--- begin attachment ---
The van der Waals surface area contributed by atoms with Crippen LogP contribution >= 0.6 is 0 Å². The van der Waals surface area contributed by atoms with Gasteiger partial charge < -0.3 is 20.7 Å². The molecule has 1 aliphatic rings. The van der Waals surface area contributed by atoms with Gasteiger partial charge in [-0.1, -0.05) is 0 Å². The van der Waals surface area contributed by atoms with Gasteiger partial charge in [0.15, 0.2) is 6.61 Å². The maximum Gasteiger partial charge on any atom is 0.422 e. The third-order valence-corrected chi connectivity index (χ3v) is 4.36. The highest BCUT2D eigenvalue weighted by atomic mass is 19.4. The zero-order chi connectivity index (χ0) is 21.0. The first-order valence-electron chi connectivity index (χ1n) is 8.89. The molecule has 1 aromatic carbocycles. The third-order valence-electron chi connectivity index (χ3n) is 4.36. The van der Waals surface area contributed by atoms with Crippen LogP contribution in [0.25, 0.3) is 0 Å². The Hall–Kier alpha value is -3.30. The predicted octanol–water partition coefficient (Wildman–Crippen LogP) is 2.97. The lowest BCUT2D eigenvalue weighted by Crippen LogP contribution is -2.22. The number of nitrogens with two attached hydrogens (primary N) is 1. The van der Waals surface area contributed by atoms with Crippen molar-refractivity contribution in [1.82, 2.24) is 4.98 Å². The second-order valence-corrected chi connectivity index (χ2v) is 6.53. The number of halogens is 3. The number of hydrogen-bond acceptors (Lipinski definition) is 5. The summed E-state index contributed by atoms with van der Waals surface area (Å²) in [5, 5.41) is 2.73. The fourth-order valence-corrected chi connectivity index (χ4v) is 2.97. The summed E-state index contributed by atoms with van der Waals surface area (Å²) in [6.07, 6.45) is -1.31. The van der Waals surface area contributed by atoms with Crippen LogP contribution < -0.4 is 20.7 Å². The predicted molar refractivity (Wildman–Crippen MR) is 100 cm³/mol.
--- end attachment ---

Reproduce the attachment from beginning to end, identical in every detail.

The van der Waals surface area contributed by atoms with Crippen LogP contribution >= 0.6 is 0 Å². The van der Waals surface area contributed by atoms with Gasteiger partial charge < -0.3 is 20.7 Å². The molecule has 1 aliphatic rings. The van der Waals surface area contributed by atoms with Gasteiger partial charge in [-0.1, -0.05) is 0 Å². The van der Waals surface area contributed by atoms with Gasteiger partial charge in [0.15, 0.2) is 6.61 Å². The maximum Gasteiger partial charge on any atom is 0.422 e. The third-order valence-corrected chi connectivity index (χ3v) is 4.36. The highest BCUT2D eigenvalue weighted by atomic mass is 19.4. The zero-order chi connectivity index (χ0) is 21.0. The first-order valence-electron chi connectivity index (χ1n) is 8.89. The molecule has 1 aromatic carbocycles. The third-order valence-electron chi connectivity index (χ3n) is 4.36. The van der Waals surface area contributed by atoms with Crippen LogP contribution in [0.25, 0.3) is 0 Å². The Hall–Kier alpha value is -3.30. The predicted octanol–water partition coefficient (Wildman–Crippen LogP) is 2.97. The lowest BCUT2D eigenvalue weighted by Crippen LogP contribution is -2.22. The number of nitrogens with two attached hydrogens (primary N) is 1. The van der Waals surface area contributed by atoms with Crippen molar-refractivity contribution in [1.82, 2.24) is 4.98 Å². The second-order valence-corrected chi connectivity index (χ2v) is 6.53. The number of halogens is 3. The number of hydrogen-bond acceptors (Lipinski definition) is 5. The summed E-state index contributed by atoms with van der Waals surface area (Å²) in [5, 5.41) is 2.73. The fourth-order valence-corrected chi connectivity index (χ4v) is 2.97. The summed E-state index contributed by atoms with van der Waals surface area (Å²) in [6.07, 6.45) is -1.31. The van der Waals surface area contributed by atoms with Crippen LogP contribution < -0.4 is 20.7 Å². The predicted molar refractivity (Wildman–Crippen MR) is 100 cm³/mol.